Take the 2-minute tour ×
Super User is a question and answer site for computer enthusiasts and power users. It's 100% free, no registration required.

I'm trying to clean up a log file for better readability - there's a load of un-necessary stuff there to my needs - i basically have to replace sshd[xxxx] where xxxx is an arbitrary number with, well, either a space or nothing. While i can replace a known string, i have no idea how to do a sed wildcard in this case- So- how do i do that?

share|improve this question

2 Answers 2

up vote 1 down vote accepted

its not clear whether you want the replace the "sshd" as well, so i assumed you it is.

   sed 's/sshd\[[0-9]*\]//g' file

otherwise,

   sed 's/sshd\[[0-9]*\]/sshd[]/g' file
share|improve this answer
    
the first one was what i was looking for, thanks :) –  Journeyman Geek Mar 19 '10 at 6:37

You are looking to replace all numbers after sshd inside [] with nothing. To select numbers you can use a range [0-9]\+, where [0-9] matches any digit and \+ means one or more of that before.

So for your case the regexp to replace numbers with zeros would be

sed -r s/\[[0-9]\+\]/\[\]/

where the -r enables extended regexp's like the one above. The \[ and \] are just to escape the [ and ] so they don't get interpreted by sed.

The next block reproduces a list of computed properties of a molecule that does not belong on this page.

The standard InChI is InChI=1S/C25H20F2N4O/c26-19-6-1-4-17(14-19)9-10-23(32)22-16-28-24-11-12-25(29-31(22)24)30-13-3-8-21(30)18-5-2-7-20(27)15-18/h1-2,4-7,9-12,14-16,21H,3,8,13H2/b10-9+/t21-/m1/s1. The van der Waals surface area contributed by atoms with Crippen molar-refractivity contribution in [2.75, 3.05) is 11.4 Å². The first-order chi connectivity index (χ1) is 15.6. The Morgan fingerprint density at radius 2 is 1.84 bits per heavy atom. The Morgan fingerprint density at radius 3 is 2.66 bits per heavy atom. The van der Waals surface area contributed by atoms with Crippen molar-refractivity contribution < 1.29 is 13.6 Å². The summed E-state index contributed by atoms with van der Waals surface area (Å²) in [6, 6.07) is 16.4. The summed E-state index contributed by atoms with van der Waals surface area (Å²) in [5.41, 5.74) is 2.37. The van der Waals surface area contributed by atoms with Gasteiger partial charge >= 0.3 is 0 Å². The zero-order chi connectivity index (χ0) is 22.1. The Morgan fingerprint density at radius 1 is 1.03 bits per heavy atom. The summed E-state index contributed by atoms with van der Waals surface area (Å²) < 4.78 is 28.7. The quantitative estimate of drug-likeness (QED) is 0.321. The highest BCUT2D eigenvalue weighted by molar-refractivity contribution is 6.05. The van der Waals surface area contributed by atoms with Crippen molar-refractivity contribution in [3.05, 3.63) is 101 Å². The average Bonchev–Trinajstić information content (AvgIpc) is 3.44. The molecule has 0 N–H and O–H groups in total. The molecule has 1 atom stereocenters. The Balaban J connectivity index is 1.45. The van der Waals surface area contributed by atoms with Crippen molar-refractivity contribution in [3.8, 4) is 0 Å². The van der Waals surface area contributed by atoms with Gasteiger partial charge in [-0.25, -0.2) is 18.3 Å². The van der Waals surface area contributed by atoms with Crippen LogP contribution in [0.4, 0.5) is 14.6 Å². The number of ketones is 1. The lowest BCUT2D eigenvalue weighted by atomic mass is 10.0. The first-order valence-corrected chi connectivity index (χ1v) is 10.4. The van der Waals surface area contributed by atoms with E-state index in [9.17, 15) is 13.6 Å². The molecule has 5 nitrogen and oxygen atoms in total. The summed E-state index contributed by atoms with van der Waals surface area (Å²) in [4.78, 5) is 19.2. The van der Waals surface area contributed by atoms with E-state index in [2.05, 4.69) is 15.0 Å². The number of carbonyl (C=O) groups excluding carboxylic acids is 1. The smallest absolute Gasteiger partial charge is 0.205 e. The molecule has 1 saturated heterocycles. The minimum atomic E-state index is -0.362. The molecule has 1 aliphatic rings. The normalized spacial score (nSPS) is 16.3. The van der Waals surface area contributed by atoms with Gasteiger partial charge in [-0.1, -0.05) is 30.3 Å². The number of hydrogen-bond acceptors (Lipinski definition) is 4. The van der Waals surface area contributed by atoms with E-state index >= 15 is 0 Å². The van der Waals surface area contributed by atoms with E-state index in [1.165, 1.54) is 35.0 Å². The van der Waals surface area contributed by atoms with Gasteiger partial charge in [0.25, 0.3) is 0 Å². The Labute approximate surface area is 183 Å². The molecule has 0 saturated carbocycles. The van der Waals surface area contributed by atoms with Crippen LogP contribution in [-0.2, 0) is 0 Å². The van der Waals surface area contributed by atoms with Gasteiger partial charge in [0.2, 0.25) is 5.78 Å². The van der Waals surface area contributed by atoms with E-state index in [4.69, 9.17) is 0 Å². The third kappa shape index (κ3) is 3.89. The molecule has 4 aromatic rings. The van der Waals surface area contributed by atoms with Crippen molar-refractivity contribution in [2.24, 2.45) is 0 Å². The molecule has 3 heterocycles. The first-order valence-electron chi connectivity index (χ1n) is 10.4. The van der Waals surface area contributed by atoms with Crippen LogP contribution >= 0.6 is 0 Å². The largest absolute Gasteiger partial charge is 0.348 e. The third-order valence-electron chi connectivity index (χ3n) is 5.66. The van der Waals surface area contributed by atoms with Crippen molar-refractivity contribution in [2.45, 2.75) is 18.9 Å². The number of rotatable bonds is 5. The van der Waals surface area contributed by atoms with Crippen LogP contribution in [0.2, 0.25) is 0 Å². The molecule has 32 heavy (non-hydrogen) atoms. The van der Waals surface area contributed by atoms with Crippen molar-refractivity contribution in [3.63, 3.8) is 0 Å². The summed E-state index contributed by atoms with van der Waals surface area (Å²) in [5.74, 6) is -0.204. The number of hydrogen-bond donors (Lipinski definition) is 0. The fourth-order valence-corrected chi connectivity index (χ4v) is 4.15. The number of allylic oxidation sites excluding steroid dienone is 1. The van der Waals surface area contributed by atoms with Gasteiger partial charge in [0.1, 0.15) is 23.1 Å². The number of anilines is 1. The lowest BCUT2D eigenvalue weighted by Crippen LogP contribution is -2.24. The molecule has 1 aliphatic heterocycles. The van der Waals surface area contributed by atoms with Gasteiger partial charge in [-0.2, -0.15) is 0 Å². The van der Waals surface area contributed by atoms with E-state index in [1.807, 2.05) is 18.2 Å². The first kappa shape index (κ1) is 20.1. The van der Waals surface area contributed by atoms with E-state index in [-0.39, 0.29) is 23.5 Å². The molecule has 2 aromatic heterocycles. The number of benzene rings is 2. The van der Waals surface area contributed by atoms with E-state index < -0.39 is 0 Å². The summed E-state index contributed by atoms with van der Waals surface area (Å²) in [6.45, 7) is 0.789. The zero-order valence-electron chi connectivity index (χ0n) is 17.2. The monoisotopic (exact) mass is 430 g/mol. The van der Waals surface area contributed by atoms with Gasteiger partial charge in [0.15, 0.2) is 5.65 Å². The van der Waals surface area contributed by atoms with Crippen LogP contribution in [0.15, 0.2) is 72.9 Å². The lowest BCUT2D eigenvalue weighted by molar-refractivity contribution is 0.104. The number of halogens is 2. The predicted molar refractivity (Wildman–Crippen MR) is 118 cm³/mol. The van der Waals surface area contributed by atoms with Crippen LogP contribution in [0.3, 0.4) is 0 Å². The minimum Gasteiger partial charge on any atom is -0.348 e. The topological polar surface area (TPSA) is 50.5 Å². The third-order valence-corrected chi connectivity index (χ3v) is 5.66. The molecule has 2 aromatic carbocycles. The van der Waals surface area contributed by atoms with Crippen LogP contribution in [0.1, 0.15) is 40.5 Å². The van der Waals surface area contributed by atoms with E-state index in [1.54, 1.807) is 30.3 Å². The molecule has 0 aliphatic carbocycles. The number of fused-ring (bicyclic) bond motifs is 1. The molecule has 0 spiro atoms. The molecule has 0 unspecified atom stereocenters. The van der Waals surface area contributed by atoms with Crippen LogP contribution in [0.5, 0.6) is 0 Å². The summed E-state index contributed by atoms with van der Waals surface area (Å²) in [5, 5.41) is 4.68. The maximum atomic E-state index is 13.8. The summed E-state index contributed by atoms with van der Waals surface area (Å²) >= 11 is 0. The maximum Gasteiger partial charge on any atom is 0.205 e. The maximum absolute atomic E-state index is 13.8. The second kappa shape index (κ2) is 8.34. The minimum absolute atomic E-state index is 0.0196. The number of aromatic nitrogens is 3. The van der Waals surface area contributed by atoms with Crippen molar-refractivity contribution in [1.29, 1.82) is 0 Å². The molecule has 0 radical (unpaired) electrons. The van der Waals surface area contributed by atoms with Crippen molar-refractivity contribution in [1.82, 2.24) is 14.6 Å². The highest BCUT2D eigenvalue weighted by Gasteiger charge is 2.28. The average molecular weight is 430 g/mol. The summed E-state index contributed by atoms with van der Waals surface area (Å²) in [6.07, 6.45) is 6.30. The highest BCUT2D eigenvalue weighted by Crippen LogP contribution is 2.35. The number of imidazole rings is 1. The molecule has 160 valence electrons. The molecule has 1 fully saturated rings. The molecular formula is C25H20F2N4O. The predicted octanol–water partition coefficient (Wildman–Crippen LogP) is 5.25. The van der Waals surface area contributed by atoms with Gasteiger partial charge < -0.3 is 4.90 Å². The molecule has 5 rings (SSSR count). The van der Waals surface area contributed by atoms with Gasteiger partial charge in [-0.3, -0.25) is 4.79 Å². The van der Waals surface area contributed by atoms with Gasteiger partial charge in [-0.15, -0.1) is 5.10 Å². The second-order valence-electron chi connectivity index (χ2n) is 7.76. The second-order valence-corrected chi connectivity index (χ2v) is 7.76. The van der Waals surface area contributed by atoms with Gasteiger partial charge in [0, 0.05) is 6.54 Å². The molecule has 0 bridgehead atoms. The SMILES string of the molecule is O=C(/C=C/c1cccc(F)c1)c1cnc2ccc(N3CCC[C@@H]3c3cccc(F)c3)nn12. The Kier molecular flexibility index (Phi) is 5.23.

For regexp operators like \+ have a look at this section in the gawk manual, for character list like [0-9] see this section -- most of what you see there applies to sed as well.

share|improve this answer
    
shouldn't it be sed -r s/\[[0-9]\+\]/\[\]/, in order to keep the [] without the number? –  Snark Mar 19 '10 at 6:26
    
@snark you're right –  Benjamin Bannier Mar 19 '10 at 6:56
1  
You can omit the -r if you quote the command. If you do both (use -r and quote the command), you can omit the escaping of the +. sed 's/\[[0-9]\+\]/\[\]/' or sed -r 's/\[[0-9]+\]/\[\]/' Often, when there are grouping parentheses, using -r with quoting can save several characters and improve readability since the parentheses don't need to be escaped. –  Dennis Williamson Mar 19 '10 at 9:08
    
@Dennis interesting –  Benjamin Bannier Mar 19 '10 at 12:37

Your Answer

 
discard

By posting your answer, you agree to the privacy policy and terms of service.

Not the answer you're looking for? Browse other questions tagged or ask your own question.